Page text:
Italian student gets COVID-19 health pass tattoo – and it works
Giulia Carbonaro


While most people would rather forget living through a pandemic, Andrea Colonnetta, has got a permanent reminder – a tattoo of his COVID-19 vaccine certificate.

The 22-year-old studies economics in Reggio Calabria, a city on the "toe" of the Italian boot-shaped peninsula, and said he wants "to remember this historic time."

While he says he's "just a normal guy," his body art has attracted the glare of the world's media, which picked up his story and sent it viral - with many accounts stating he's the only person in the world to have a COVID-19 digital pass tattooed on his body.



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On August 17, Colonnetta went to the studio of a young and talented tattoo artist in town, Gabriele Pellerone, and discussed the idea of getting something that will forever remind him of the what he has lived through during the past two years of the pandemic.

Together, they decided a tattoo of Andrea's COVID-19 Green Pass, which he had just got after receiving his first dose of Pfizer's vaccine.

The Green Pass, an extension of the EU's digital COVID-19 certificate, has been required in Italy since August 6 to get into indoor venues such as cinemas, museums, sports venues and restaurants.

The Green Pass in Italy has not been received with the same demonstrations of public outrage showed in France, where hundreds of thousands of people took to the streets to protest President Emmanuel Macron's mandatory health pass, but has still received criticism from many – especially those who oppose vaccinations.


Andrea Colonnetta and tattoo artist Gabriele Pellerone. /Andrea Colonnetta

Andrea Colonnetta and tattoo artist Gabriele Pellerone. /Andrea Colonnetta


The complex maze of black lines and dots making up the QR code was done in less than two hours by Pellerone, who thought the tattoo was a great way to challenge "anti-vaxxers" and stress the importance of getting the COVID-19 jab.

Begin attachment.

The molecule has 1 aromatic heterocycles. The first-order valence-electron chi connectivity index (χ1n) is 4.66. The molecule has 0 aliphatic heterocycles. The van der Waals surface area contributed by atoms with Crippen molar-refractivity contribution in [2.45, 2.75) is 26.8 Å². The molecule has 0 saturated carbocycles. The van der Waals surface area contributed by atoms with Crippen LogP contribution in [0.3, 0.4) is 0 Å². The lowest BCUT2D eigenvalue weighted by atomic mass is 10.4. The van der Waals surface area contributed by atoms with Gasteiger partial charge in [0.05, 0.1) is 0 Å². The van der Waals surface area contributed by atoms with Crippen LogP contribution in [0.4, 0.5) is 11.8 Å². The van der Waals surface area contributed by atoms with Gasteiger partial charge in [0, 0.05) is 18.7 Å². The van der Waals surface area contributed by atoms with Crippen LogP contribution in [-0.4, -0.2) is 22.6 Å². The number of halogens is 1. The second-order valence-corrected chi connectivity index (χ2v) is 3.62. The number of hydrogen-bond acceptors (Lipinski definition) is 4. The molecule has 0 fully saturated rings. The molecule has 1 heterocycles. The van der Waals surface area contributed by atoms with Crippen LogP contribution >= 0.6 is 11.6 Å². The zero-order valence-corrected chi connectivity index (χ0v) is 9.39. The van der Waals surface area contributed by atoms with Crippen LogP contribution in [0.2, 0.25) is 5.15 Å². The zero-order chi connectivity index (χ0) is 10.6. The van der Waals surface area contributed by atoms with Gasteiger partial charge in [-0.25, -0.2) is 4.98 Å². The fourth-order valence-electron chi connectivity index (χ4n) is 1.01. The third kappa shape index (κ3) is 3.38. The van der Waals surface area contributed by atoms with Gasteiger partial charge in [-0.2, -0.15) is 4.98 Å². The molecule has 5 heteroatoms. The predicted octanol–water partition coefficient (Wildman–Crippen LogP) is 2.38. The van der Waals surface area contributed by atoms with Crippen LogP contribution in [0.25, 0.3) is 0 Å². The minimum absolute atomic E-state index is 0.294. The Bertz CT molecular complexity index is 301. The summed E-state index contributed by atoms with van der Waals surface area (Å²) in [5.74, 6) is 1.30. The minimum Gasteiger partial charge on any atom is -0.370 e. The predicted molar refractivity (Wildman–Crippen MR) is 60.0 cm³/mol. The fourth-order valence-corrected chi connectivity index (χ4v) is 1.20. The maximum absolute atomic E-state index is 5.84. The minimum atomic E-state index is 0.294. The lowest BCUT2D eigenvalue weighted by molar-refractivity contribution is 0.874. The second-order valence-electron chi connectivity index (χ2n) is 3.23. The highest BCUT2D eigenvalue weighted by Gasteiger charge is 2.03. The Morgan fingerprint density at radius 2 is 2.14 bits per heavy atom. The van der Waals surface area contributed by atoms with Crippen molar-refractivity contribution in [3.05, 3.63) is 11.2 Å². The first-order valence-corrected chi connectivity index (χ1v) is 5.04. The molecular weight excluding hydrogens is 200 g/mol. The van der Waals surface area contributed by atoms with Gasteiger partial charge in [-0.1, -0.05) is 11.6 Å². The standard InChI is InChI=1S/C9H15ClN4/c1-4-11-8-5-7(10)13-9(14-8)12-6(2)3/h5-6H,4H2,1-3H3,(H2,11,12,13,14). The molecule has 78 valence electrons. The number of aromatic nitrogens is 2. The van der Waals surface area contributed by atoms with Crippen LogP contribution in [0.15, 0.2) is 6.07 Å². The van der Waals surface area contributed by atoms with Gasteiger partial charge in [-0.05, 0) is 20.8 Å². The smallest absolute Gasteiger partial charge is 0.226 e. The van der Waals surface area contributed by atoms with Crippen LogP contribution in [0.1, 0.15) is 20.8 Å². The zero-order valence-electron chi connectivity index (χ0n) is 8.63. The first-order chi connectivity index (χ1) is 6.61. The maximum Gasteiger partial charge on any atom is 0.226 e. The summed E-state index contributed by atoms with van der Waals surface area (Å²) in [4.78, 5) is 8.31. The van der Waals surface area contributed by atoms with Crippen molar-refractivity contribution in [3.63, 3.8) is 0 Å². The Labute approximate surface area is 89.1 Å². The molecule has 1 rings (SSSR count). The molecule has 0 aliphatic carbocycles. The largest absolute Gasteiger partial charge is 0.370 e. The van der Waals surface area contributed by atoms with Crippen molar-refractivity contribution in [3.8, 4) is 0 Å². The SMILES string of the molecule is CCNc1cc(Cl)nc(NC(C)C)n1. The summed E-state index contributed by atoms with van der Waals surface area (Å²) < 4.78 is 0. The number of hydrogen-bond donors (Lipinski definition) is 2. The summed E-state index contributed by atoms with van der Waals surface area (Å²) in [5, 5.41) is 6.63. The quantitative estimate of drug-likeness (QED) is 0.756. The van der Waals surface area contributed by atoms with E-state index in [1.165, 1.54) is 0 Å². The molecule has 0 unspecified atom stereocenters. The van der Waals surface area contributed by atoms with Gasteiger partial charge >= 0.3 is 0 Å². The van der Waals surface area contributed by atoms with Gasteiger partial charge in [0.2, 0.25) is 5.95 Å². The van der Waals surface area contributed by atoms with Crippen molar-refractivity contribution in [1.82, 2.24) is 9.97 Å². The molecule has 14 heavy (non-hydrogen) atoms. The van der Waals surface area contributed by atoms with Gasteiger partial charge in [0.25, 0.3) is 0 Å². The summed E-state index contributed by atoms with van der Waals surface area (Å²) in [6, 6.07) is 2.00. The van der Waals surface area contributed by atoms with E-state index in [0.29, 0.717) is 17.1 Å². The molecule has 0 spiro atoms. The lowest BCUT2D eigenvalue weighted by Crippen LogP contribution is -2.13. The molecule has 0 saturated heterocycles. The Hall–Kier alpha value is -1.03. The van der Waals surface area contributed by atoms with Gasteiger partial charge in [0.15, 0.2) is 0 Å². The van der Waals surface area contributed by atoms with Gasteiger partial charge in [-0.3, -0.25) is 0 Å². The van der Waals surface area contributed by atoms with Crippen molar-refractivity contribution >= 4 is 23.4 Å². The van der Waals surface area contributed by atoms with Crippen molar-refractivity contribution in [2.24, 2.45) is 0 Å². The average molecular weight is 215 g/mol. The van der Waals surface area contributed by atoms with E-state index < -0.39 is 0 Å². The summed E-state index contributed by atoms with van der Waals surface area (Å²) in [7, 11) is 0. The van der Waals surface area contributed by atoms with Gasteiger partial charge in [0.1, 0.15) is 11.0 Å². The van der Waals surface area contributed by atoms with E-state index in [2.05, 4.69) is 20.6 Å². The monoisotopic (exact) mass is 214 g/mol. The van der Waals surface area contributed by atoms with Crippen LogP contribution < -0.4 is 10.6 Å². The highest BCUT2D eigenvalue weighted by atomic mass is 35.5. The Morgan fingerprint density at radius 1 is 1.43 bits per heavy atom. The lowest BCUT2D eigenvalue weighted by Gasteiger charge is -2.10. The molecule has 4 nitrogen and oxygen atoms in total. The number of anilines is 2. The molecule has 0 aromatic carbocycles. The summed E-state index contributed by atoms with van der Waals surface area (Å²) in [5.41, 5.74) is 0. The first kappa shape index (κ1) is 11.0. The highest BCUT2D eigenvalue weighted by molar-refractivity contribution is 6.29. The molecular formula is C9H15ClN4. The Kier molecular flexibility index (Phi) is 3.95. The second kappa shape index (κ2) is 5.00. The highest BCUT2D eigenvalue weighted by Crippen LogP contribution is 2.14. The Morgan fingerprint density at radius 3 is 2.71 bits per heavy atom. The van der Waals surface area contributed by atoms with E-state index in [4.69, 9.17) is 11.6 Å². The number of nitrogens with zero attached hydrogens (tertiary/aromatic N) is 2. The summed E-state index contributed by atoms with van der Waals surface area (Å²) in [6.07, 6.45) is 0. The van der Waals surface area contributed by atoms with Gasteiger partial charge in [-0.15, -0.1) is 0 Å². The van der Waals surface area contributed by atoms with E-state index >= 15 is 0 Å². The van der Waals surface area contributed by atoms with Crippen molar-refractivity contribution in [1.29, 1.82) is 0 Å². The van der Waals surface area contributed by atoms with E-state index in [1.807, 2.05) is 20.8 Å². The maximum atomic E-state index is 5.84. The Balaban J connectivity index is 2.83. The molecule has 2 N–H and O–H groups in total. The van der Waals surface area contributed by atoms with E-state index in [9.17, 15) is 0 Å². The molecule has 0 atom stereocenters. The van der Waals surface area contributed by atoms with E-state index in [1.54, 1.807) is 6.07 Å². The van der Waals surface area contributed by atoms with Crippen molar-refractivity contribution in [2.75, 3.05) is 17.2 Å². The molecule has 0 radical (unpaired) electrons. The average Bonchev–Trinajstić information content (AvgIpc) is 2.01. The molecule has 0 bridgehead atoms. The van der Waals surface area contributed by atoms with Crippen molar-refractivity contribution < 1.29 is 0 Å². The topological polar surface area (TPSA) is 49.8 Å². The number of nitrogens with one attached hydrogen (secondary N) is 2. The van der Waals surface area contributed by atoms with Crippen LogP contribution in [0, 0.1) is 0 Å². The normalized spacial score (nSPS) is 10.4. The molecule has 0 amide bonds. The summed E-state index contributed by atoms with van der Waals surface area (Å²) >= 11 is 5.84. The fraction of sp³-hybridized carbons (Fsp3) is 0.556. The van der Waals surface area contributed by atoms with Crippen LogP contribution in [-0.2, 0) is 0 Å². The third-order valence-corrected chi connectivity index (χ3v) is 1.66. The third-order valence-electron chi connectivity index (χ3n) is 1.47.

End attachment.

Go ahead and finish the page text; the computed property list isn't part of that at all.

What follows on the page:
The tattoo was certainly interpreted by many as, if not political, at least controversial.

On August 19, Colonnetta shared an image of his new tattoo on his Instagram profile – that post has now more than a thousand likes, and almost 500 comments. Quite a lot for a "normal guy."


Colonnetta says his father found out about his new tattoo from the newspapers' headlines and was puzzled. /Gabriele Pellerone and Andrea Colonnetta

Colonnetta says his father found out about his new tattoo from the newspapers' headlines and was puzzled. /Gabriele Pellerone and Andrea Colonnetta


Some people showed their support, saying the idea is brilliant and original, as well as provocative, while others simply defended the right of anyone who gets a tattoo to do it for whatever their own personal reasons are (which normally do not undergo such public scrutiny).

Others were not as kind in their comments.

"I hope it's just a provocation and it's actually fake," wrote someone on Colonnetta's Instagram post. "It's a tattoo made with henna and it's not even the Green Pass," wrote another one, incorrectly.

"I got so many insults, I'm not even going to tell you," says Colonnetta. "Those that hurt me are the ones that have compared my tattoo to the numbers that were tattooed on concentration camp prisoners. These are not comparisons we should be making."

What's impressive and hard to contest about Andrea's tattoo, is that it works.

"The first time we went to McDonald's, where you have to show the Green Pass to sit inside – we arrived there and when I was asked for my Green Pass, I lifted my arm to show him, and the guy looked at me a bit puzzled, let's say. But it worked," says Colonnetta, laughing as he remembers the experience.

But many on social media have pointed out that Andrea's QR code will expire in nine months, and then what will he do? Get another one and then another one after that?

"The useful aspect of the tattoo might expire," Colonnetta explains. "This is something that I can also use for nine months, but the meaning is something more. Either way the meaning will stay – and that's what's important."

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